Nitrotyrosine is a new biomarker of atherosclerosis and inflammation. The objective of this study was to determine the direct effects of free nitrotyrosine on human aortic smooth muscle cell (AoSMC) migration and molecular mechanisms. By a modified Boyden chamber assay, nitrotyrosine significantly increased AoSMC migration in a concentration-dependent manner. For example, nitrotyrosine at 300 nM increased AoSMC migration up to 152% compared with l-tyrosine-treated control cells (P<0.01). Cell wound healing assay confirmed this effect.

Author(s): 
Mu, Hong
Wang, Xinwen
Lin, Peter
Yao, Qizhi
Chen, Changyi
Publication Title: 
The Journals of Gerontology. Series A, Biological Sciences and Medical Sciences

Aging promotes oxidative stress in vascular endothelial and smooth muscle cells, which contribute to the development of cardiovascular diseases. NF-E2-related factor 2 (Nrf2) is a transcription factor, which is activated by reactive oxygen species in the vasculature of young animals, leading to adaptive upregulation of numerous reactive oxygen species detoxifying and antioxidant genes. The present study was designed to elucidate age-associated changes in the homeostatic role of Nrf2-driven free radical detoxification mechanisms in the vasculature of nonhuman primates.

Author(s): 
Ungvari, Zoltan
Bailey-Downs, Lora
Gautam, Tripti
Sosnowska, Danuta
Wang, Mingyi
Monticone, Robert E.
Telljohann, Richard
Pinto, John T.
de Cabo, Raphael
Sonntag, William E.
Lakatta, Edward G.
Csiszar, Anna
Publication Title: 
The Journals of Gerontology. Series A, Biological Sciences and Medical Sciences

There is increasing evidence that age-associated chronic low-grade inflammation promotes the development of both large-vessel disease (myocardial infarction, stroke, peripheral arterial disease) and small-vessel pathologies (including vascular cognitive impairment) in older persons. However, the source of age-related chronic vascular inflammation remains unclear.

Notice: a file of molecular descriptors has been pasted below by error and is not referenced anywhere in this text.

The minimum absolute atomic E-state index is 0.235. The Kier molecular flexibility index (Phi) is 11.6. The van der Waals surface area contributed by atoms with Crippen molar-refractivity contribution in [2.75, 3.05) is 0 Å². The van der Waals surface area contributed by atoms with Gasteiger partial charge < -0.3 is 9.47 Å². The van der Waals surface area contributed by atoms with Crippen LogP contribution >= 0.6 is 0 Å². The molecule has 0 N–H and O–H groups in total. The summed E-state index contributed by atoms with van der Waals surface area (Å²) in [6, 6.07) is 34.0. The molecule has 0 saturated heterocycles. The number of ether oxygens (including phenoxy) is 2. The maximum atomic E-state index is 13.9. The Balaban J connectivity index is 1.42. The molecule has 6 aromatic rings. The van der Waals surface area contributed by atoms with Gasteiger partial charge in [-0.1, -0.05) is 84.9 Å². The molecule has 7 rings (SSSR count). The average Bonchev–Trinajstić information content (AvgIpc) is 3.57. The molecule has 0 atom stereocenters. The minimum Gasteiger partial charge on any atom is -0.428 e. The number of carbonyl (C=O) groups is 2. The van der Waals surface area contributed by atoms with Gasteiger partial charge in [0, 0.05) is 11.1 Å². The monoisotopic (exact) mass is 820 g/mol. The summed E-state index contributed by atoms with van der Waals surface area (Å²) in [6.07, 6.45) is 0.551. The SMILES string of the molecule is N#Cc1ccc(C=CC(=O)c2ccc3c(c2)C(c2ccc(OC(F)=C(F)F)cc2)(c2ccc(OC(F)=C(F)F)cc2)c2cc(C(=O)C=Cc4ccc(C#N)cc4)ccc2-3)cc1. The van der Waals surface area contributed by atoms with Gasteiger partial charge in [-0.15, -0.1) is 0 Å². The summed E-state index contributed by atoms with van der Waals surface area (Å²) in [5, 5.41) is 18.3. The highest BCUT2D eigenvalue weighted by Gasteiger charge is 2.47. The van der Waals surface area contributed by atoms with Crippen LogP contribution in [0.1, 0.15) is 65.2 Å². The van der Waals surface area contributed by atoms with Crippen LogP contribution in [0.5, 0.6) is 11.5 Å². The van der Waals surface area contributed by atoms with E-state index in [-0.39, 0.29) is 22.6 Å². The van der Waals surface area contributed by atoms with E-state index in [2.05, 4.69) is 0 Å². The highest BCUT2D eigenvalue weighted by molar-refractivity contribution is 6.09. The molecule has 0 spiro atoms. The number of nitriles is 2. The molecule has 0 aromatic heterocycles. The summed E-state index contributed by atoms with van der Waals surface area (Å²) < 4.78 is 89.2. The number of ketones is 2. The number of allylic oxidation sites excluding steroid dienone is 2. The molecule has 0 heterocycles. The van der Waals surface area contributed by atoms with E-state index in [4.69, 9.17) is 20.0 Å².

Author(s): 
Csiszar, Anna
Sosnowska, Danuta
Wang, Mingyi
Lakatta, Edward G.
Sonntag, William E.
Ungvari, Zoltan
Publication Title: 
Journal of Ethnopharmacology

ETHNOPHARMCOLOGICAL RELEVANCE: Ginseng, a folk medicine which has been used for thousands of years in Asia, has been promoted for the treatment or prevention of health problems including cardiovascular disease. However, the molecular mechanism of ginseng-induced cardiovascular protection is unclear. Thus, we investigated signaling mechanism by which American ginseng inhibits vascular smooth muscle cell (VSMC) proliferation, a key feature of diverse vascular disease.

Author(s): 
Wu, Qi
Wang, Wenjuan
Li, Siying
Nagarkatti, Prakash
Nagarkatti, Mitzi
Windust, Anthony
Wang, Xing Li
Tang, Dongqi
Cui, Taixing
Publication Title: 
Journal of Medicinal Food

Atherosclerosis is a chronic and progressive inflammatory disease. Novel anti-inflammatory therapies may have promise as treatment strategies for cardiovascular risk reduction. Rosemary (Rosemarinus officinalis L.) has been used in folk medicine to treat headaches, epilepsy, poor circulation, and many other ailments. It was found that rosemary could act as a stimulant and mild analgesic and could reduce inflammation. However, the mechanisms underlying the anti-inflammatory and antiatherosclerotic effects of rosemary need more study.

Author(s): 
Chae, In Gyeong
Yu, Mi Hee
Im, Nam-Kyung
Jung, Young Tae
Lee, Jinho
Chun, Kyung-Soo
Lee, In-Seon